This seems to me wholly wrong. Thinking about alternatives is an indispensable part of the historian’s craft—we can judge the forces that won out only by comparing them with those that were defeated. The investigation of unrealized alternatives, in other words, provides crucial insight into why things turned out as they did; it helps us better understand what actually occurred. The historian, according to Johan Huizinga, must “constantly put himself at a point in the past at which the known factors will seem to permit different outcomes. If he speaks of Salamis, then it must be as if the Persians might still win; if he speaks of the coup d’état of Brumaire, then it must remain to be seen if Bonaparte will be ignominiously repulsed.”
Francois Bouchot, Oil on Canvas.
Napoleon Bonaparte in the coup d'état of 18 Brumaire in Saint-Cloud.
1840, Palace of Versailles
Furthermore, all historians, whenever they make causal judgments, are speculating, are contemplating alternative outcomes, even when these alternatives are not stated outright. To vow to say nothing counterfactual can therefore mean vowing to say nothing at all. In response, some historians might say that that they are in the business of “explaining” rather than studying causality. But beware: often, this is just semantic obfuscation. As H. Stuart Hughes put it in the American Historical Review more than half a century ago, “The very employment of the word because immediately gives warning that causal explanation is at hand.”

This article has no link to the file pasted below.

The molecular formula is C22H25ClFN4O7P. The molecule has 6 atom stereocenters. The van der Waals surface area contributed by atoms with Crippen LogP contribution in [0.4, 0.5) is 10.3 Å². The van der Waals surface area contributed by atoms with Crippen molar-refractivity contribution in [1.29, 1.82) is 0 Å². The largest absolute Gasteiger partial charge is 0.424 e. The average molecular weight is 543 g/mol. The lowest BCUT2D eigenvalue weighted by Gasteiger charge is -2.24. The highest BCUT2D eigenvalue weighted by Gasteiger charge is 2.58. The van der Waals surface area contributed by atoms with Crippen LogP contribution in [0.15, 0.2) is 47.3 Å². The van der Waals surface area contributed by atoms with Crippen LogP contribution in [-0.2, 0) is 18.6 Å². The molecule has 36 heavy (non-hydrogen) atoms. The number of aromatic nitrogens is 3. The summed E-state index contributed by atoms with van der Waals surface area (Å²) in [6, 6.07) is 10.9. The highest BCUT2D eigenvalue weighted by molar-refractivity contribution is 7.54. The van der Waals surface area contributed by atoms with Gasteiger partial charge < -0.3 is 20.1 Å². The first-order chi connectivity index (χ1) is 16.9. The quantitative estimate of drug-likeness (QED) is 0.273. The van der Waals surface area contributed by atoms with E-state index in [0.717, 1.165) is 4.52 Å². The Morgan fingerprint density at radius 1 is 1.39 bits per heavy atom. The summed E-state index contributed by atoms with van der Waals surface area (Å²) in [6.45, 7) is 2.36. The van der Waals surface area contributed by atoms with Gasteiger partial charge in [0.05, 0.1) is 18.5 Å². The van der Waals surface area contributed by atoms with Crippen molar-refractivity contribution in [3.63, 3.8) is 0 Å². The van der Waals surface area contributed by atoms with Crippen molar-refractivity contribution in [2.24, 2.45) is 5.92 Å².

As we think about the structural forces that shape history, and the external constraints under which human beings at all times must operate, let us also be open to the contingent, to the unexpected, to the paths not chosen. True historical understanding, we should remind ourselves and our students, comes from understanding not merely how things happened in the past, but how they did not.